5 Exercises in Physical Therapy for Low Muscle Tone (Hypotonia).

What is Hypotonia?

Hypotonia (or hypotonicity) is a medical term that refers to abnormally low muscle tone. Muscle tone refers to the stiffness and tension in ones body at rest. Some doctors compare muscle tone to a rubber band at rest. A rubber band with good resting tension will keep its round shape when placed on a table. In contrast, a “floppy” rubber band will twist or collapse when placed. Children and babies with hypotonia (low muscle tone) often put more effort into proper movements. This can lead to delays in fine motor, gross motor, and speech skills. Occupational and physical therapy are the main treatment options for most children. Therapy will focus on milestone achievement and proper movement patterns and habits as your child continues to grow and develop.

Hypotonia: What causes it?

Muscle tone is evidenced by a state of partial muscle contraction even when the muscle is not actively and intentionally in use. It is important for posture and position maintenance as well as providing baseline tension for when your child is ready to move. Muscle tone is based on a complex relationship between our brain and muscles.

Hypotonia: Signs and symptoms of low muscle tone in babies and toddlers

Hypotonia is characterized by a limp or floppy appearance. Babies may have difficulty during Tummy Time due to increased difficulty with head control. Toddlers may develop a W-sitting habit or have difficulty sitting up for long periods of time. Older children will often pronate at their ankles, causing difficulty with balance and flat feet. Hypotonia in children can cause clumsy and inefficient movements, hand-eye coordination problems, and a lower endurance when compared to peers. 

Exercises that can help treat hypotonia/low muscle tone in babies, toddlers, and children:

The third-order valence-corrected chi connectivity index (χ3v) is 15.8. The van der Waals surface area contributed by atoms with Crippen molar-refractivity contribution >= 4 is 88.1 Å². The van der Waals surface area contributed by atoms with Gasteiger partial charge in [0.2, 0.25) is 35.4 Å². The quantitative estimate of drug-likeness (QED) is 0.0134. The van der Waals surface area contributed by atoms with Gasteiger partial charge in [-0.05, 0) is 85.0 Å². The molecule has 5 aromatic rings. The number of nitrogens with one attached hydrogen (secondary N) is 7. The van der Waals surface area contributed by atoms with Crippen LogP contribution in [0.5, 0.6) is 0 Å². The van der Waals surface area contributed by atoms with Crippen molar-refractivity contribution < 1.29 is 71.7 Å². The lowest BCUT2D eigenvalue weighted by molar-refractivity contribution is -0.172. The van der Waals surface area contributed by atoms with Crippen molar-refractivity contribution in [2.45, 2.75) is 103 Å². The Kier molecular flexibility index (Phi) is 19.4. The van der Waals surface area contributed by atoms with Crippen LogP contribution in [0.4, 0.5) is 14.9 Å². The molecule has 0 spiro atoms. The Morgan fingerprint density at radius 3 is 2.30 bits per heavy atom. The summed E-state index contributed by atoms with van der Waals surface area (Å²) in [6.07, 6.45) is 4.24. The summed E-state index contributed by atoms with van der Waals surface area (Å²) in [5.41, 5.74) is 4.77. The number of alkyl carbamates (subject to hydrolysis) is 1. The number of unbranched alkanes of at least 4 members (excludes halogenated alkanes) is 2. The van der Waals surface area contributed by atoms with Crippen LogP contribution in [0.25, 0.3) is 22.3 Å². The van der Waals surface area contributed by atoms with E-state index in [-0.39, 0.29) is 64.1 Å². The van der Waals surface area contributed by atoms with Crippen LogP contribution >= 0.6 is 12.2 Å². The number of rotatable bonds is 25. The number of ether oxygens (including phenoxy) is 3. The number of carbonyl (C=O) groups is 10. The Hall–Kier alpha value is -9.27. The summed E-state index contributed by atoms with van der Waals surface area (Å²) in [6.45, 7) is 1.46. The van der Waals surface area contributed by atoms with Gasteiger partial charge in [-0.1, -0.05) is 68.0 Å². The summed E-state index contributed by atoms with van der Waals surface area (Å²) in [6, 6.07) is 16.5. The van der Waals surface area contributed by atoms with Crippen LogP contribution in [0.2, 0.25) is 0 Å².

Children with low muscle tone benefit from extra strengthening to support joints and promote ease with movement. Try these activities at home to incorporate strengthening into play: 

Quadruped/Hands and Knees

  • Alternating hands to give your child high fives while on all fours
  • Crawling obstacle courses: crawl over pillows, army crawl low to the ground, and crawl on/off ramps and steps


  • Sit and stand hands-free from a bench
  • Squat to retrieve preferred toys from floor (try puzzle pieces for more repetitions!)
  • Have your child stand on a pillow for an added challenge!


  • Tall kneeling on both knees
  • Half kneeling with one foot in front
  • Add a pillow to the floor for more balance and difficulty!

Prone Extension

  • Superman: lay on your belly and raise your arms and legs, pretending to fly! Average times range from 18 seconds for a 4-year-old to 30 seconds for an 8-year-old
  • Have your child place hands on the floor with their body on your legs, a yoga ball, or a small bench! Can they master a puzzle without tiring out?

Does my child need physical therapy?

Aside from exercise and strengthening, a physical therapist will take the whole-body approach to maximize your child’s potential. Treatments may include orthotics for proper foot alignment, stretching if your child has tightness from compensating for their “floppy” muscles, and therapeutic play to make sure your child has the appropriate use of their trunk, arms, and legs as it relates to coordination, safety awareness, and obstacle navigation! Speak to a physical therapist if you feel like your child is delayed, weak, or fatiguing easily – this could be due to low muscle tone, and we can help!

The Developmental Steps

Developmental Steps provides physical therapy for children from birth to age eighteen. To encourage active participation in the home, school, and community, we offer comprehensive assessments that are followed by personalized treatments.

Our goal is to make each child feel happy and able to function and interact with others at an appropriate age. Each child is encouraged and challenged by our supportive, playful, and fun environment.

Our clinicians share their therapeutic knowledge with families and caregivers. They provide step-by-step transfer exercises that enable our young patients to grow exponentially at home. We aim to establish strong, collaborative relationships with each child’s medical provider. We provide updates to all providers involved in each child’s care.

About the Author

Tamra Rutfield, PT, DPT has been a Physical Therapist since 2020, when she graduated from Northeastern University. She began working with adults in outpatient orthopedics, but quickly learned she was passionate for helping children develop gross motor skills that will shape their future. As a former gymnast, Tamra understands the importance of developing strength, flexibility, and coordination from an early age.

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